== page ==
# Ventilation Flashcards

1
Q

Where is dependent lung found? Where is non-dependent lung found? Which of West’s zones of the lung is dependent, and which is non-dependent? When are the lung bases dependent and the lung apices non-dependent?

A

Dependent lung is the region of lung that is closest to the ground and non-dependent lung is located farthest from the ground. West’s Zone I is non-dependent lung while Zone III is dependent lung. The bases of the lung are dependent in the upright (sitting or standing) individual. The apices of the lung are non-dependent in the upright (sitting or standing) individual. Dependent lung is dependent on gravity.

2
Q

How is minute alveolar ventilation calculated? A healthy 65 kg 30-year-old has what alveolar ventilation if respiratory rate is 12 per minute and tidal volume is 450 ml?

A

Alveolar ventilation is minute ventilation minus dead space ventilation. Alveolar ventilation = (tidal volume - dead space) x ventilation rate. For a healthy patient, dead space is 2 ml/kg. Alveolar ventilation for the 65 kg 30-year-old is: (450 ml - 65 kg x 2 ml/kg) x 12/min = (450 ml - 130 ml) x 12/min = 320 ml x 12/min = 3,840 ml = 3.84 liters.

3
Q

Increasing which component of minute ventilation

(ventilation rate or tidal volume) most improves alveolar ventilation? Why?

A

An increase in tidal volume will improve alveolar ventilation more than will an increase in ventilation rate. An increase in tidal volume increases alveolar ventilation without increasing dead space ventilation. An increase in ventilation rate increases both alveolar and dead space ventilation.

4
Q

What happens to end-tidal CO2 if fresh gas flows and

minute ventilation are increased in a controlled ventilation patient?

A

End-tidal CO2 decreases. With high fresh gas flows, ETCO2 is dependent on minute ventilation.

5
Q

What happens to tidal volume and minute ventilation with

high fresh gas flows in a controlled ventilation system?

A

Tidal volume and thus minute ventilation (respiratory rate x tidal volume) will increase due to high flows of fresh gas within the bellows and the anesthetic circuit to the patient.

6
Q

Are PaCO2 and ETC02 directly or inversely proportional to alveolar ventilation?

A

PaC02 and ETCO2 are inversely proportional to alveolar ventilation. When alveolar ventilation increases, both PaC02 and ETCO2 decrease, and vice versa. Note: ETCO2 is average alveolar PCO2 (PACO2).

7
Q

Explain what happens to PaCO2 and ETCO2 when deadspace increases if total minute ventilation is kept constant.

A

If deadspace ventilation increases without a change in total minute ventilation, alveolar ventilation decreases, and PaCO2 and ETC02 increase.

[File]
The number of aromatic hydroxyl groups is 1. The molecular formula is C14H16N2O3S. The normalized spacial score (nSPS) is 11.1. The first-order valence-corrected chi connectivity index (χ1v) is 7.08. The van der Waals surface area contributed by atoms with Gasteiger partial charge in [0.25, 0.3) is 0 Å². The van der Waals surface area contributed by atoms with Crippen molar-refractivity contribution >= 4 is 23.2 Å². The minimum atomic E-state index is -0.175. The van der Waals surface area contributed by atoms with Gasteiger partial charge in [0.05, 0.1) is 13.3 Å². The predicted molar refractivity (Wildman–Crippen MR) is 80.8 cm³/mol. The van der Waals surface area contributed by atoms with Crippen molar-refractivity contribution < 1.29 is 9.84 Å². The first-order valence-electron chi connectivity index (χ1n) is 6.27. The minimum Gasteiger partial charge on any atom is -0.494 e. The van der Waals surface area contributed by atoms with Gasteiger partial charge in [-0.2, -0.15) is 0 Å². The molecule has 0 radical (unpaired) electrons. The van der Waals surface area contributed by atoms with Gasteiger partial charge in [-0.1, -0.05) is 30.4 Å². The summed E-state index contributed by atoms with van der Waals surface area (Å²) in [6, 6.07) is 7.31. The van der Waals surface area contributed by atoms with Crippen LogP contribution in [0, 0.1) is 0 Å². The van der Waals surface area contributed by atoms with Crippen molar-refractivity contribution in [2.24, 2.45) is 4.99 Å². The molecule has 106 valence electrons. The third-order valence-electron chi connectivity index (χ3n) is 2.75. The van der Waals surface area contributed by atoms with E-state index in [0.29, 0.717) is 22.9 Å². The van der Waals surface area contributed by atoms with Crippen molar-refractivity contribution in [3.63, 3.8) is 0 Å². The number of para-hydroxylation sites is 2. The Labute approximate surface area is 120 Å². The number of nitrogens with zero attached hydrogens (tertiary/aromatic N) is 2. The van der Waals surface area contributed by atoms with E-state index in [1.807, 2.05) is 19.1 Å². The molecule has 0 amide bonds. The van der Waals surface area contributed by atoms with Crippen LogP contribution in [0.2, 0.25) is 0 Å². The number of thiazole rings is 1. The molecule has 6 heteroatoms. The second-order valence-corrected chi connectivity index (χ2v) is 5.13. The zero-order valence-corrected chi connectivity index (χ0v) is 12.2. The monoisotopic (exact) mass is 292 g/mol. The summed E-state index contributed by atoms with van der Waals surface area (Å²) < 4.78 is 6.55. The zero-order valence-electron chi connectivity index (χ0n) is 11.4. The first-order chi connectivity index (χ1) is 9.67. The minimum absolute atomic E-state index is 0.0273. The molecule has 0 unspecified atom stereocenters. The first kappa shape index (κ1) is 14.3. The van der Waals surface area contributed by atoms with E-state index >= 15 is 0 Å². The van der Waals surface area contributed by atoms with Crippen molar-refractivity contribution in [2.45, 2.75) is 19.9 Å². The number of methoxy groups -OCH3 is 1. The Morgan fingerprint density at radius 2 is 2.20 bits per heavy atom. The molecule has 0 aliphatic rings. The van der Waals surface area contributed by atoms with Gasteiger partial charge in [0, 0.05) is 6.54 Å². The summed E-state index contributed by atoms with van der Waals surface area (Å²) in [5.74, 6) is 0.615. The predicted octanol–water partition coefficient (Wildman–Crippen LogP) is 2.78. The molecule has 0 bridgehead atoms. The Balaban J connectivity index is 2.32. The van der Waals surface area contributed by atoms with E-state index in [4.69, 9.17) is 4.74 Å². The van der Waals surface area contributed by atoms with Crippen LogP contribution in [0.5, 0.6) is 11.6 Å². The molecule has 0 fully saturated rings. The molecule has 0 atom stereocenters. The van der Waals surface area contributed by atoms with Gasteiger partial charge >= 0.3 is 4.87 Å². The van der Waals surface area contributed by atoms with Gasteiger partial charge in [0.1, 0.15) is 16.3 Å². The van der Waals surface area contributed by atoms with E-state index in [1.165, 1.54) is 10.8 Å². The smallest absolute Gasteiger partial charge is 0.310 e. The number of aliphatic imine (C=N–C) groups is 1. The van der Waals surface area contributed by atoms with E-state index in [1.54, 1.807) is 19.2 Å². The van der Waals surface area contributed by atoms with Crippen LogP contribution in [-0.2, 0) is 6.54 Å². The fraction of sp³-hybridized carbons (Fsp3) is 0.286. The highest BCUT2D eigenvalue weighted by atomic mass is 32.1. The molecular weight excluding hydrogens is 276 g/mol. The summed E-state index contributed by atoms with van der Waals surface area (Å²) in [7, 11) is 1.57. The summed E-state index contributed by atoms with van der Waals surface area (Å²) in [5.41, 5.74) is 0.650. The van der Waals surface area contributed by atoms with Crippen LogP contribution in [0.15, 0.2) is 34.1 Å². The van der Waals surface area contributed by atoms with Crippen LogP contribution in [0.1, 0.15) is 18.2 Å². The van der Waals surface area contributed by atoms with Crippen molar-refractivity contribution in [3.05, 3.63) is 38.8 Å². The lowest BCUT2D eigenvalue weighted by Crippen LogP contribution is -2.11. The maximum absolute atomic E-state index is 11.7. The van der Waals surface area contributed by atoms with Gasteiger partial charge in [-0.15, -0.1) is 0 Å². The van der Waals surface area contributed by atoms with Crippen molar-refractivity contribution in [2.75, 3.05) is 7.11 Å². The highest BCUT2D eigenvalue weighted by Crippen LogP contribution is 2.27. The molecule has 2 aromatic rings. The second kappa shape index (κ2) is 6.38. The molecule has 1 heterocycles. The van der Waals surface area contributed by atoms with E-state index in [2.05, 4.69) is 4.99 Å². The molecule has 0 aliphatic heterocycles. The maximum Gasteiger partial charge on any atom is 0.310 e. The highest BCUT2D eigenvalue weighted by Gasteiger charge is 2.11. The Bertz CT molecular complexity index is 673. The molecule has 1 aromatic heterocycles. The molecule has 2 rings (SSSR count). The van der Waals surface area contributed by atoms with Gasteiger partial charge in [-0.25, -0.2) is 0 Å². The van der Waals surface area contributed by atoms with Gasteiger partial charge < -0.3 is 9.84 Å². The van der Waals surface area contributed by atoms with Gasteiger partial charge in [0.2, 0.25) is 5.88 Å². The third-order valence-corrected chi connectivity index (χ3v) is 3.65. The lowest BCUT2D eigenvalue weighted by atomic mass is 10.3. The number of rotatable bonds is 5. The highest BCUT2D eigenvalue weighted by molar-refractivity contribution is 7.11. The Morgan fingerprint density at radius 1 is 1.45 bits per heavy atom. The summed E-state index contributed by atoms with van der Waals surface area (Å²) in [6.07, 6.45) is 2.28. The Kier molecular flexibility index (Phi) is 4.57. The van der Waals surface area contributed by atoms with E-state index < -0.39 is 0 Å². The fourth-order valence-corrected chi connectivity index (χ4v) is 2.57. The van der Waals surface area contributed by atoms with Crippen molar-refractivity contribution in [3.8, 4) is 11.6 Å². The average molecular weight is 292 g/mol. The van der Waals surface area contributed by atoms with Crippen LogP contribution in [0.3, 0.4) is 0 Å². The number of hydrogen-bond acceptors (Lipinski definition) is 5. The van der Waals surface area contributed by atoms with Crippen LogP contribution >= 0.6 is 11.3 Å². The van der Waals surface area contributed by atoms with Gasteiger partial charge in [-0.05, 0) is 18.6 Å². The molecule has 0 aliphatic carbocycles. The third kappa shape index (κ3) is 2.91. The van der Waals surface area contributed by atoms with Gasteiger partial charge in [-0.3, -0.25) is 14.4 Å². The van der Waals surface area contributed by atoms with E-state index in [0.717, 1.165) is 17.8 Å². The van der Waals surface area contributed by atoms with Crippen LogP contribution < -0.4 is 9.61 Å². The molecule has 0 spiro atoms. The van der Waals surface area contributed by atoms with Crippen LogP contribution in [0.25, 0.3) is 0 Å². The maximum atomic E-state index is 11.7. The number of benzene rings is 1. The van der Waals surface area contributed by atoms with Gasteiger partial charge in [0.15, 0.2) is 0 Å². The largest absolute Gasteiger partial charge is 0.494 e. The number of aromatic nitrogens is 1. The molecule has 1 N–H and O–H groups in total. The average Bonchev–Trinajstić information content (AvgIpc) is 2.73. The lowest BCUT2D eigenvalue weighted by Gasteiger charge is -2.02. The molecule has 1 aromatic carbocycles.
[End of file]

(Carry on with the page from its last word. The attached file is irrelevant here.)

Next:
8
Q

If you add dead space to a breathing circuit without changing the minute ventilation, state the changes that would occur in the arterial blood gas values.

A

Alveolar ventilation would decrease, so there would be increased PaC02 and decreased PaO2.

9
Q

What are the two determinants of PaCO2? How may the anesthetist increase or decrease PaCO2?

A

Carbon dioxide production and alveolar ventilation are the two determinants of PaCO2. The anesthetist alters the patient’s PaC02 by decreasing or increasing ventilation (by changing tidal volume or ventilatory rate).

10
Q

How does the alveolar partial pressures of O2 and CO2 vary from base to apex when the patient is upright?

A

The alveolar partial pressure of 02 (PAO2) is higher in the apex and lower in the base, and the alveolar partial pressure of C02 (PAC02) is lower in the apex and higher in the base.

11
Q

Which zone of the lung (Zone I, Zone II, or Zone III) has the greatest alveolar oxygen partial pressure and which zone has the greatest alveolar carbon dioxide partial pressure when the patient is upright?

A

Zone I (non-dependent lung) has the highest PA02. Zone III (dependent lung) has the highest PAC02.

12
Q

Which lung zone (Zone I, Zone II, or Zone III) has the most negative intrapleural pressure? Least negative?

A

The most negative intrapleural pressure is found in Zone I (non-dependent lung) and the least negative intrapleural pressure is found in Zone III (dependent lung).

13
Q

Compared with ambient atmospheric air, the tracheal air during inspiration has a higher concentration of which substance?

A

Water has a higher concentration in the airway compared with atmospheric air. Alveolar air is 100% humidified at 37 degrees C. Air becomes 100% humidified as it flows into the respiratory tract. 02 and N2 are diluted slightly by the water vapor.

14
Q

What is the relative humidity inside the alveoli?

A

The gas everywhere in the airway is saturated with water vapor (relative humidty = 100%).

15
Q

Calculate the partial pressure of CO2 in expired gas if end- tidal CO2 (ETCO2) is 5%? What law permits this calculation to be made?

A

ETCO2 = 38 mmHg (0.05 x 760 mmHg). Note: % concentration/100 x atmospheric pressure yields the partial pressure. Dalton’s law of partial pressures permits this calculation to be made.

16
Q

If the right mainstem bronchus is intubated and the cuff inflated, in what area of the right lung will you be likely not to hear breath sounds? Explain.

A

Breath sounds may not be heard at the apex of the lung. The apical branch of the right bronchial tree is a short distance into the mainstem bronchus. The tip of the tube may be beyond this branch.